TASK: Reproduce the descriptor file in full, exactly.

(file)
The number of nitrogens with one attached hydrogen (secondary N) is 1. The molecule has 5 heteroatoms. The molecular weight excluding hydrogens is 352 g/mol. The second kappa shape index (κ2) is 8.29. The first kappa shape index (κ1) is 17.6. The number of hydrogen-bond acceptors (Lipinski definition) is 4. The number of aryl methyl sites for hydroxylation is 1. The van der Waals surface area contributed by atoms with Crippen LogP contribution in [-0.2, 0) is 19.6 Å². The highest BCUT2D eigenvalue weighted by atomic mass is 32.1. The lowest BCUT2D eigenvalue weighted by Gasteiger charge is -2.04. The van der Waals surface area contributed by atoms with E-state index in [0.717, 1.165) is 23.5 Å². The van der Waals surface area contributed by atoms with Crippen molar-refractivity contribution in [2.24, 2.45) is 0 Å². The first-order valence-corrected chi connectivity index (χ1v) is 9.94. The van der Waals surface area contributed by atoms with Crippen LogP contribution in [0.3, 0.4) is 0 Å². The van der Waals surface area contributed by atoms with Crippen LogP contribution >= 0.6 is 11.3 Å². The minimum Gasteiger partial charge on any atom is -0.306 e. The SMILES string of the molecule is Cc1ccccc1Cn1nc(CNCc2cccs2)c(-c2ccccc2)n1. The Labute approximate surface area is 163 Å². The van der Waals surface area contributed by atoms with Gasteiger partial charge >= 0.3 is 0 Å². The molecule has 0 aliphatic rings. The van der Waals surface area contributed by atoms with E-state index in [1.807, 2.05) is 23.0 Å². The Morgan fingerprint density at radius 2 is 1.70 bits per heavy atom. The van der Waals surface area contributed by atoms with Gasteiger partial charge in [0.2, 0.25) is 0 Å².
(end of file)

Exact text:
The number of nitrogens with one attached hydrogen (secondary N) is 1. The molecule has 5 heteroatoms. The molecular weight excluding hydrogens is 352 g/mol. The second kappa shape index (κ2) is 8.29. The first kappa shape index (κ1) is 17.6. The number of hydrogen-bond acceptors (Lipinski definition) is 4. The number of aryl methyl sites for hydroxylation is 1. The van der Waals surface area contributed by atoms with Crippen LogP contribution in [-0.2, 0) is 19.6 Å². The highest BCUT2D eigenvalue weighted by atomic mass is 32.1. The lowest BCUT2D eigenvalue weighted by Gasteiger charge is -2.04. The van der Waals surface area contributed by atoms with E-state index in [0.717, 1.165) is 23.5 Å². The van der Waals surface area contributed by atoms with Crippen molar-refractivity contribution in [2.24, 2.45) is 0 Å². The first-order valence-corrected chi connectivity index (χ1v) is 9.94. The van der Waals surface area contributed by atoms with Crippen LogP contribution in [0.3, 0.4) is 0 Å². The van der Waals surface area contributed by atoms with Crippen LogP contribution >= 0.6 is 11.3 Å². The minimum Gasteiger partial charge on any atom is -0.306 e. The SMILES string of the molecule is Cc1ccccc1Cn1nc(CNCc2cccs2)c(-c2ccccc2)n1. The Labute approximate surface area is 163 Å². The van der Waals surface area contributed by atoms with Gasteiger partial charge >= 0.3 is 0 Å². The molecule has 0 aliphatic rings. The van der Waals surface area contributed by atoms with E-state index in [1.807, 2.05) is 23.0 Å². The Morgan fingerprint density at radius 2 is 1.70 bits per heavy atom. The van der Waals surface area contributed by atoms with Gasteiger partial charge in [0.2, 0.25) is 0 Å².